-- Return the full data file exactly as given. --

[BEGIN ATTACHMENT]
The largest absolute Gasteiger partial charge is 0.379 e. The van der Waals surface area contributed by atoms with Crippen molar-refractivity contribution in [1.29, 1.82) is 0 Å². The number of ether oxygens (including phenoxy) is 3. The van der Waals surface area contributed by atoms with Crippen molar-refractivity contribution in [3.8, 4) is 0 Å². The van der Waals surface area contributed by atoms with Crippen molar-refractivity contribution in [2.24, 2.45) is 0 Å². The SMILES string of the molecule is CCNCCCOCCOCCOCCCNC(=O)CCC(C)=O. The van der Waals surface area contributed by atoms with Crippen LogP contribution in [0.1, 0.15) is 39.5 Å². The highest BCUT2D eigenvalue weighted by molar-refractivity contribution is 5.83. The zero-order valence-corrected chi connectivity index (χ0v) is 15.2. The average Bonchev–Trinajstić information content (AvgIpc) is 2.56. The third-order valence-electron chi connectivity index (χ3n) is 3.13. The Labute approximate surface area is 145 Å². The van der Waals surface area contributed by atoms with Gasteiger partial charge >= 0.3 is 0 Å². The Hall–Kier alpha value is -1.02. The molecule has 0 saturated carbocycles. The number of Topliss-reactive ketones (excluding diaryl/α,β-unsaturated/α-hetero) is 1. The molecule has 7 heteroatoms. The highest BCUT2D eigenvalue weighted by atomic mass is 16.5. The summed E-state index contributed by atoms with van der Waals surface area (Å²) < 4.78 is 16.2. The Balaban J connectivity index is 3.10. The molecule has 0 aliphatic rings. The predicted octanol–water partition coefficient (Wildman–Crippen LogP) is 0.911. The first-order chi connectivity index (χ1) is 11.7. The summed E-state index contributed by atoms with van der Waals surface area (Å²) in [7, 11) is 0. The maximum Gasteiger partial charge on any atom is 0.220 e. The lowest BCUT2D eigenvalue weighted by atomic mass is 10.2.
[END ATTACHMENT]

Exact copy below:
The largest absolute Gasteiger partial charge is 0.379 e. The van der Waals surface area contributed by atoms with Crippen molar-refractivity contribution in [1.29, 1.82) is 0 Å². The number of ether oxygens (including phenoxy) is 3. The van der Waals surface area contributed by atoms with Crippen molar-refractivity contribution in [3.8, 4) is 0 Å². The van der Waals surface area contributed by atoms with Crippen molar-refractivity contribution in [2.24, 2.45) is 0 Å². The SMILES string of the molecule is CCNCCCOCCOCCOCCCNC(=O)CCC(C)=O. The van der Waals surface area contributed by atoms with Crippen LogP contribution in [0.1, 0.15) is 39.5 Å². The highest BCUT2D eigenvalue weighted by molar-refractivity contribution is 5.83. The zero-order valence-corrected chi connectivity index (χ0v) is 15.2. The average Bonchev–Trinajstić information content (AvgIpc) is 2.56. The third-order valence-electron chi connectivity index (χ3n) is 3.13. The Labute approximate surface area is 145 Å². The van der Waals surface area contributed by atoms with Gasteiger partial charge >= 0.3 is 0 Å². The Hall–Kier alpha value is -1.02. The molecule has 0 saturated carbocycles. The number of Topliss-reactive ketones (excluding diaryl/α,β-unsaturated/α-hetero) is 1. The molecule has 7 heteroatoms. The highest BCUT2D eigenvalue weighted by atomic mass is 16.5. The summed E-state index contributed by atoms with van der Waals surface area (Å²) < 4.78 is 16.2. The Balaban J connectivity index is 3.10. The molecule has 0 aliphatic rings. The predicted octanol–water partition coefficient (Wildman–Crippen LogP) is 0.911. The first-order chi connectivity index (χ1) is 11.7. The summed E-state index contributed by atoms with van der Waals surface area (Å²) in [7, 11) is 0. The maximum Gasteiger partial charge on any atom is 0.220 e. The lowest BCUT2D eigenvalue weighted by atomic mass is 10.2.